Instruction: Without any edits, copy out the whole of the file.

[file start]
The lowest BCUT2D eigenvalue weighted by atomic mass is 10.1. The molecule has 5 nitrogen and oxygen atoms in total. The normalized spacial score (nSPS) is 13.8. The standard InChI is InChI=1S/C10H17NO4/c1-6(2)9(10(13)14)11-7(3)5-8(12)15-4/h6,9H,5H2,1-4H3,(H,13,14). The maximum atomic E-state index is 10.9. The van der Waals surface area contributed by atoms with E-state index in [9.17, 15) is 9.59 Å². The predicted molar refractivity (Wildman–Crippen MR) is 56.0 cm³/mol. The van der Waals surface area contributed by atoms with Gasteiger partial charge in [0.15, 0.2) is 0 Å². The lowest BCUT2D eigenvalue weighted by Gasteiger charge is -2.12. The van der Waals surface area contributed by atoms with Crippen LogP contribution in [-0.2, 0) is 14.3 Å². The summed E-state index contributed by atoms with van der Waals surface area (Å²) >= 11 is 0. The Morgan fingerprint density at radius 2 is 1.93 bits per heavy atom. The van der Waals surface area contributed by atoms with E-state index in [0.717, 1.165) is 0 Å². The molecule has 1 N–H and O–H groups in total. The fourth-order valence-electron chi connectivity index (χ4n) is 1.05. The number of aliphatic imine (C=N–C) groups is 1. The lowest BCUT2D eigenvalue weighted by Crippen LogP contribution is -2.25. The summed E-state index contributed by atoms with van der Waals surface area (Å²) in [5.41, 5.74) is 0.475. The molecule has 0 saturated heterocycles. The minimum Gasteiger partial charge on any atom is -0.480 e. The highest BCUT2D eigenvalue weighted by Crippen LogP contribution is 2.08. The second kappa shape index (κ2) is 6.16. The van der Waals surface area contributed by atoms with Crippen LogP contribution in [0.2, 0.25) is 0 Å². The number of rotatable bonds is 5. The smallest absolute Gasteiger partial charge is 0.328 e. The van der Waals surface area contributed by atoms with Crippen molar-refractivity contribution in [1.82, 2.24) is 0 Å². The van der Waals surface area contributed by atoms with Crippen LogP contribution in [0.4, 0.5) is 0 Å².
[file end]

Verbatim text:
The lowest BCUT2D eigenvalue weighted by atomic mass is 10.1. The molecule has 5 nitrogen and oxygen atoms in total. The normalized spacial score (nSPS) is 13.8. The standard InChI is InChI=1S/C10H17NO4/c1-6(2)9(10(13)14)11-7(3)5-8(12)15-4/h6,9H,5H2,1-4H3,(H,13,14). The maximum atomic E-state index is 10.9. The van der Waals surface area contributed by atoms with E-state index in [9.17, 15) is 9.59 Å². The predicted molar refractivity (Wildman–Crippen MR) is 56.0 cm³/mol. The van der Waals surface area contributed by atoms with Gasteiger partial charge in [0.15, 0.2) is 0 Å². The lowest BCUT2D eigenvalue weighted by Gasteiger charge is -2.12. The van der Waals surface area contributed by atoms with Crippen LogP contribution in [-0.2, 0) is 14.3 Å². The summed E-state index contributed by atoms with van der Waals surface area (Å²) >= 11 is 0. The Morgan fingerprint density at radius 2 is 1.93 bits per heavy atom. The van der Waals surface area contributed by atoms with E-state index in [0.717, 1.165) is 0 Å². The molecule has 1 N–H and O–H groups in total. The fourth-order valence-electron chi connectivity index (χ4n) is 1.05. The number of aliphatic imine (C=N–C) groups is 1. The lowest BCUT2D eigenvalue weighted by Crippen LogP contribution is -2.25. The summed E-state index contributed by atoms with van der Waals surface area (Å²) in [5.41, 5.74) is 0.475. The molecule has 0 saturated heterocycles. The minimum Gasteiger partial charge on any atom is -0.480 e. The highest BCUT2D eigenvalue weighted by Crippen LogP contribution is 2.08. The second kappa shape index (κ2) is 6.16. The van der Waals surface area contributed by atoms with Crippen LogP contribution in [0.2, 0.25) is 0 Å². The number of rotatable bonds is 5. The smallest absolute Gasteiger partial charge is 0.328 e. The van der Waals surface area contributed by atoms with Crippen molar-refractivity contribution in [1.82, 2.24) is 0 Å². The van der Waals surface area contributed by atoms with Crippen LogP contribution in [0.4, 0.5) is 0 Å².